Leave of Absence: There Are Tax Consequences
A deferred salary leave plan (DSLP) permits an employee to fund, through salary deferrals, a leave of absence from their employment. Generally, salary deferrals are included in income when the amounts are earned. However, if certain conditions are met under a DSLP, the employment income is taxed when the amounts are received.
In a December 19, 2016 French Technical Interpretation, CRA opined that the requirements of a DSLP must be met when the plan is entered into and throughout the duration of the plan. One requirement is that the employee return to their employment after the leave of absence for a period that is not less than the leave period.
If, when entering into the agreement, the parties expect the employee to cease employment during the plan, it would not qualify as a DSLP. In this case, the deferred amounts would be included in the employee’s income when earned.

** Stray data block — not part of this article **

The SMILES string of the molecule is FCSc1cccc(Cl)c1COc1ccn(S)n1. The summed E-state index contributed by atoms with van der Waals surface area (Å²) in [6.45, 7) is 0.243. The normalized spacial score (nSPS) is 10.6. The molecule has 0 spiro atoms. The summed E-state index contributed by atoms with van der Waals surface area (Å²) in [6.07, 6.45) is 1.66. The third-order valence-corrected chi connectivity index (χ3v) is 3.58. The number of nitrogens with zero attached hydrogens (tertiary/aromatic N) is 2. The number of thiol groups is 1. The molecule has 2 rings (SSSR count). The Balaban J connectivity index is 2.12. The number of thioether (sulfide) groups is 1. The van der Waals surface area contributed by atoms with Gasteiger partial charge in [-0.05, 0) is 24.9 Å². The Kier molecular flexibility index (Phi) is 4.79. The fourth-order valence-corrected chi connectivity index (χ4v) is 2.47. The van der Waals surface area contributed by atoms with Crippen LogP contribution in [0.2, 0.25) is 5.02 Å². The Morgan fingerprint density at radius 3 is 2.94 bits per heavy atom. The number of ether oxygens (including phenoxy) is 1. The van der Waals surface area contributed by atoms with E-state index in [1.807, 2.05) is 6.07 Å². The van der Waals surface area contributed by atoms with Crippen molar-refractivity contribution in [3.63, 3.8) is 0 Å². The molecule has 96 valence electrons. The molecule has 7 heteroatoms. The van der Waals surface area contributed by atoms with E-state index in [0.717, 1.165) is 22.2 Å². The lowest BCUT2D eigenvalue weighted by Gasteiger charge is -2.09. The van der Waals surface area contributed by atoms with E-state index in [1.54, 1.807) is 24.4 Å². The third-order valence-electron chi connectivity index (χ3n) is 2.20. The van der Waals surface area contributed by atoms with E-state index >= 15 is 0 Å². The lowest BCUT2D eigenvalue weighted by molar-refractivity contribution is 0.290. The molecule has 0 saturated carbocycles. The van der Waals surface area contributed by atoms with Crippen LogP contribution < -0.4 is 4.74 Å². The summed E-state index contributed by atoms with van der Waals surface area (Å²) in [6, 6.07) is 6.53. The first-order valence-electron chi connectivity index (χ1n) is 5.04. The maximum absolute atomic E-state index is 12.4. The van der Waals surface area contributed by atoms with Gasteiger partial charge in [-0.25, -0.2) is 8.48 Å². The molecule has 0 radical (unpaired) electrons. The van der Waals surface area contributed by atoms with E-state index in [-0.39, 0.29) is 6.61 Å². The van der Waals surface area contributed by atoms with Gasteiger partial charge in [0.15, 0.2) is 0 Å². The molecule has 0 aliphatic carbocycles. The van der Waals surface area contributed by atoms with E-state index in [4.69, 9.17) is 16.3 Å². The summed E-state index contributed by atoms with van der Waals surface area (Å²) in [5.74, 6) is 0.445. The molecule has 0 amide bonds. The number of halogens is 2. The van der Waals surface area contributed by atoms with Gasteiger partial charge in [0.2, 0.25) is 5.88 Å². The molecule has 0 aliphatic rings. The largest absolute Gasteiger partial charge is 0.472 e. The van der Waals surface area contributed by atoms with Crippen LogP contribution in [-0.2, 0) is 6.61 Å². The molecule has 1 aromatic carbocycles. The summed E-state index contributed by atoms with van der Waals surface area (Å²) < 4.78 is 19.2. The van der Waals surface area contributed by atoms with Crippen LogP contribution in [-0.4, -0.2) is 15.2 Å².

On the other hand, if, at the time the agreement is made, it is clear that the employee will meet all the requirements, being temporarily out of work during the period should not, in and of itself, prohibit an employee from participating in a DSLP.
Action Item: Consider a deferred salary leave plan as an option for key employees wishing to take a leave of absence.
The above information is for educational purposes only. As it is impossible to include all situations, circumstances and exceptions in a newsletter such as this, a further review should be done by your qualified DJB professional.
Although every reasonable effort has been made to ensure the accuracy of the information contained in this newsletter, no individual or organization involved in either the preparation or distribution of this letter accepts any contractual, tortious, or any other form of liability for its contents.
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